Is there a favourite track on the album of yours that you’ve recorded?

I think it might be the first track – it’s such a journey and it starts off with this kind of like weird, medieval kind of, sort of long intro, strange times maturing and sort of segues into you know, a kind of a bit of a trip-hop track, and suddenly has this big kind of like chorus that sounds a bit like Queen or something. It’s so varied. And so it’s almost like a microcosm of the whole album in one song. So I think that’s my favourite.

You mentioned as well that you’re heading out on tour next year, is there anything you’re most excited about with being back on the road again?

I think it’s gonna be reconnecting with our fans, you know, when touring, our fans get to see us also, and we get to see them, you know, and I don’t just mean like, seeing them from the stage – meet and greets, and we get to chat them after gigs. And we get to remember, like, there are lots of people out there who love our music. And that’s a really nice thing. I think it’ll be really lovely to just to sort of speak a little bit see our fans again, you know, ones that I know, personally, and just more generally, as a group of people.

 Is there anything you don’t like about touring?

I always put on weight. It’s not the healthiest of lifestyles, I would say – eating quite badly drinking too much. And, you know, that kind of thing. But other than that, I like, I like it a lot.

I think you’ve just described the life of a uni student.

But when you’re at uni, you’ve got this very fast metabolism, you know, I definitely didn’t put on any weight when I was a student and suddenly 25 and realise that eating pizza every night and drinking like a beer was actually not great for the figure.

 Since the COVID 19 pandemic is kind of like slowed down a bit in gigs are back on, people out clubbing again, there has been like quite a rise in the amount of spiking and sexual assaults at gigs. Do you think it’s quite important for bands to ensure a safe space for their fans?

Yeah, I mean, absolutely. I think it’s important for gigs to be a safe space. I mean, I don’t know exactly what bands could do to to ensure that but I would certainly like to educate myself about that more. Yeah. I mean, it’s very frightening thing, absolutely. And something that I hoped would never happen to one of our gigs.  I mean, I would definitely like to do everything to think that we’re doing everything we can to prevent it.

It can be very hard to see what’s going on, particularly past the first few rows. And I suppose, you don’t know who’s with whom, or what constitutes unwanted, you know, touching and stuff, or contact to you. You know, I can’t say for certain, whether that guy who’s, got his arm around that girl is her boyfriend, or whether he’s just some creepy stranger? Yeah. I suppose one thing that one could do, I suppose is, you know, if there are venues, which are consistently failing to provide a safe environment, it’s boycott those venues as an artist. And, if I found out that we were playing at a venue, which, you know, had a really bad history of sexual assault, and they’re not providing a safe environment for women to go to gigs – I would like to think that we would not play at that venue. And, you know, if your readers want to get in touch with me and tell me a place where I can read about this stuff or, or anything that like that, I’d be extremely interested to read about it, I would love to do what we can to join that fight.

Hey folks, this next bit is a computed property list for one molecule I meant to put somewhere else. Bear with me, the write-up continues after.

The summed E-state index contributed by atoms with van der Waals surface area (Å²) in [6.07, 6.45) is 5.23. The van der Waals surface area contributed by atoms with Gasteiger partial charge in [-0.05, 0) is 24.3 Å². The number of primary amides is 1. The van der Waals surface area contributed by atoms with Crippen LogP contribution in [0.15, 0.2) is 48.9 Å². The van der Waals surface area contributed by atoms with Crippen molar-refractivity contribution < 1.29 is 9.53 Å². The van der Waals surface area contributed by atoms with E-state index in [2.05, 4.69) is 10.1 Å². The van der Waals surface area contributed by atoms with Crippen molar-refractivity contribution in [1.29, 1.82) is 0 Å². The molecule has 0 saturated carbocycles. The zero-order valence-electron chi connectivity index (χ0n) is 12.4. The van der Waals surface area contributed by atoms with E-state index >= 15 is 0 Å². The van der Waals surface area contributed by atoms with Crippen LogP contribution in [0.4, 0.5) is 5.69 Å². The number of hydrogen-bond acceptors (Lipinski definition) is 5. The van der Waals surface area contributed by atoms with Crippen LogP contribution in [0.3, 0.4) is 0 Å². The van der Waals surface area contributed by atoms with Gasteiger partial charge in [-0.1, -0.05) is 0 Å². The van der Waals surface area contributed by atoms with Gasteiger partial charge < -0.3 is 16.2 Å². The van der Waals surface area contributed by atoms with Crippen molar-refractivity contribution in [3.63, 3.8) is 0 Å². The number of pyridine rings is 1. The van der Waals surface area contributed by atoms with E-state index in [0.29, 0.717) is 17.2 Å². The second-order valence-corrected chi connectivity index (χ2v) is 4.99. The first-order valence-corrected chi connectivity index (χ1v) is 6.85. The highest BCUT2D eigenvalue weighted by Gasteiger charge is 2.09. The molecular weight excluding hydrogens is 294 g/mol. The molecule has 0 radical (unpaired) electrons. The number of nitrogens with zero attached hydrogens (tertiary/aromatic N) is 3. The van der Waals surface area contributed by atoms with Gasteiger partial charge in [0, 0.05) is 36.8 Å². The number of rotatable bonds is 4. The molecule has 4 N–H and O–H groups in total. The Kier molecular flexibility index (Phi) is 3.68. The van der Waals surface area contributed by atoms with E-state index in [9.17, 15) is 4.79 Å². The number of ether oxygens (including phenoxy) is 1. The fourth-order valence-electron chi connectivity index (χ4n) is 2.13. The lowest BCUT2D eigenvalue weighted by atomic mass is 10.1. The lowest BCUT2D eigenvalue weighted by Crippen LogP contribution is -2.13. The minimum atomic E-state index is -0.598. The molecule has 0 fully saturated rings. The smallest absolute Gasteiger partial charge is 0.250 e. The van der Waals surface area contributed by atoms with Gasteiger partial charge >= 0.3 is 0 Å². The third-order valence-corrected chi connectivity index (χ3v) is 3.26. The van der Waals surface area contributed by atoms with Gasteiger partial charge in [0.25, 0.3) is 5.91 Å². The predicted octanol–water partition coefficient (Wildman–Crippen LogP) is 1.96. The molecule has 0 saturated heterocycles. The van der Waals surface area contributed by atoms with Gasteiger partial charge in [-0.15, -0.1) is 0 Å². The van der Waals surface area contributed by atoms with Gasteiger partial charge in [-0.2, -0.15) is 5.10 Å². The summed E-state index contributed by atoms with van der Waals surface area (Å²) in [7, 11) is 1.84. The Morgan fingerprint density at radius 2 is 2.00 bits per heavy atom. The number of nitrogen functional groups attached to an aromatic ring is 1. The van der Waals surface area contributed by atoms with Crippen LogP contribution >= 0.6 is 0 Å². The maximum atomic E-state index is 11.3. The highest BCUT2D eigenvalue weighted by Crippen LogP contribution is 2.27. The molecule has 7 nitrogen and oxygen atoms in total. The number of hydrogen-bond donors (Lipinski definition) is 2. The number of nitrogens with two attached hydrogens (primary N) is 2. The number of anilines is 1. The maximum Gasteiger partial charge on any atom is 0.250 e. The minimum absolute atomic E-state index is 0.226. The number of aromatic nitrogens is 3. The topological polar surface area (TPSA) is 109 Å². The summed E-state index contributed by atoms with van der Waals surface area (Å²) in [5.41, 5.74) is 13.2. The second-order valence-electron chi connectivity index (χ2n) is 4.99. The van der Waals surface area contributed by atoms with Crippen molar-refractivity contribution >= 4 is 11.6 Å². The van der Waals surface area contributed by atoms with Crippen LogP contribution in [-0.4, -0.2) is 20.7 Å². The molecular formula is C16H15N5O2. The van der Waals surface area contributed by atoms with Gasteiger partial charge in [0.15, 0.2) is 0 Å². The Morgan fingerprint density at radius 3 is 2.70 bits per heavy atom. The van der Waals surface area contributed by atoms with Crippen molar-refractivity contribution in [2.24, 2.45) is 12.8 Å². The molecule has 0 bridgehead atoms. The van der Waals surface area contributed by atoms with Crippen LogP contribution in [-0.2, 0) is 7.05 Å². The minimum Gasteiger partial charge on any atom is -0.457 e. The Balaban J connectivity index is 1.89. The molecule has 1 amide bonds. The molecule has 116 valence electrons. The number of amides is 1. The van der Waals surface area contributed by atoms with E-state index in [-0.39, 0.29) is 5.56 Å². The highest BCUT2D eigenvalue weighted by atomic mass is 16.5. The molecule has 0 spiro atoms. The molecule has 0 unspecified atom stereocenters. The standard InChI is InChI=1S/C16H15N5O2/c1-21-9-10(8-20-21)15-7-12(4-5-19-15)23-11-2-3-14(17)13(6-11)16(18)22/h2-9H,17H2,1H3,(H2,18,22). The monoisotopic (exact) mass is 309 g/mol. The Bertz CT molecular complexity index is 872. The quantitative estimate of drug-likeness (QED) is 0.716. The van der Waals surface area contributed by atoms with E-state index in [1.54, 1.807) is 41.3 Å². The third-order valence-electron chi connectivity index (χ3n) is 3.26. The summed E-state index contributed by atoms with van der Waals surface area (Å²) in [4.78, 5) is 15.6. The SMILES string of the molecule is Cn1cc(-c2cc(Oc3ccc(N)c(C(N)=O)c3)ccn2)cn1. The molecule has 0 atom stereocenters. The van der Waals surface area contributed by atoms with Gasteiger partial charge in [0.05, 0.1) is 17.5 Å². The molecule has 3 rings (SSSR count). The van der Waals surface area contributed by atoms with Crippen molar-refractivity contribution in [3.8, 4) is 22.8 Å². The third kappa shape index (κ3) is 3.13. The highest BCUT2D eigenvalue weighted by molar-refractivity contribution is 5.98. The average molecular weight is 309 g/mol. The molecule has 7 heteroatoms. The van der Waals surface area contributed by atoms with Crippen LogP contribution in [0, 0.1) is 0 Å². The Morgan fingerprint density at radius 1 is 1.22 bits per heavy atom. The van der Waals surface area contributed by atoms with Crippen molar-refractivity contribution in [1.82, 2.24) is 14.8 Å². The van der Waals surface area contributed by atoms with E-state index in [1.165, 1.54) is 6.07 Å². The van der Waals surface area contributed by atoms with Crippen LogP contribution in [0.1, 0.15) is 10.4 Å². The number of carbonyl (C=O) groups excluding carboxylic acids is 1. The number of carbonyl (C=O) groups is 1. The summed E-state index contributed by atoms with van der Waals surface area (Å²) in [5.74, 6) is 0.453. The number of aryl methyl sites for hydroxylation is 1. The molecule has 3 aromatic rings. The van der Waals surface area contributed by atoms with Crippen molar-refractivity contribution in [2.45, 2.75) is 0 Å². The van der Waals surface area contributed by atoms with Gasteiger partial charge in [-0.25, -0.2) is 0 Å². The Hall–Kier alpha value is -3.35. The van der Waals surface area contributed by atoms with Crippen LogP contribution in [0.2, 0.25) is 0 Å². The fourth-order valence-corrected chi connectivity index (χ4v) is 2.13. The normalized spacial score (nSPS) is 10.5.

I know that there have been a few boycotting events at the University of Manchester, where the students have just like gone together, got on protests, or boycotted all the clubs in Manchester.

Was this to do with the injections?

Yeah, that’s happened a few times in the city.

I read about that in the paper was shocking, shocking, Jesus Christ, like, really horrible. Ultimately, if the clubs are not going to, you know, instruct their security to properly charge people and properly weed out these, you know, horrible individuals who are doing this kind of thing – then we should just say ‘we’re not going to your clubs until this is sorted’. Because, ultimately, you’re voting with the feet and with your pounds, and that sort of thing, sadly, is what makes them listen a lot of the time.

Yeah, definitely. It is really nice to hear as a female that, if you heard of a venue that weren’t particularly, in allegiance with women who don’t want to get sexually assaulted, that you would not play that venue?

Oh, well, I hope they would. And certainly, you know, as I said, I am not very well educated on the specifics of where we shouldn’t be playing. But yeah, very open to being educated on that and doing what we can.

We went on a bit of a tangent there! Are there any plans in the works for a fifth record? Because I know it’s been a five-year wait!

I’m sure it will happen. But you know, I think that right now, we’re just enjoying basking in the afterglow of making this last record. And, you know, we’ve written some new songs already that are not on this album. And so it will happen, and I’m sure it’s going to be even better than this.

With that in mind, what do you think 2022 holds for Alt-J?

Yeah, I mean, lots of touring, and lots of touring, basically, which is exciting. I’m very excited about getting back out on the road.

The Dream is out 11th Feb 2022.

Tags: Alt-J, indie, Indie Rock, interview, Music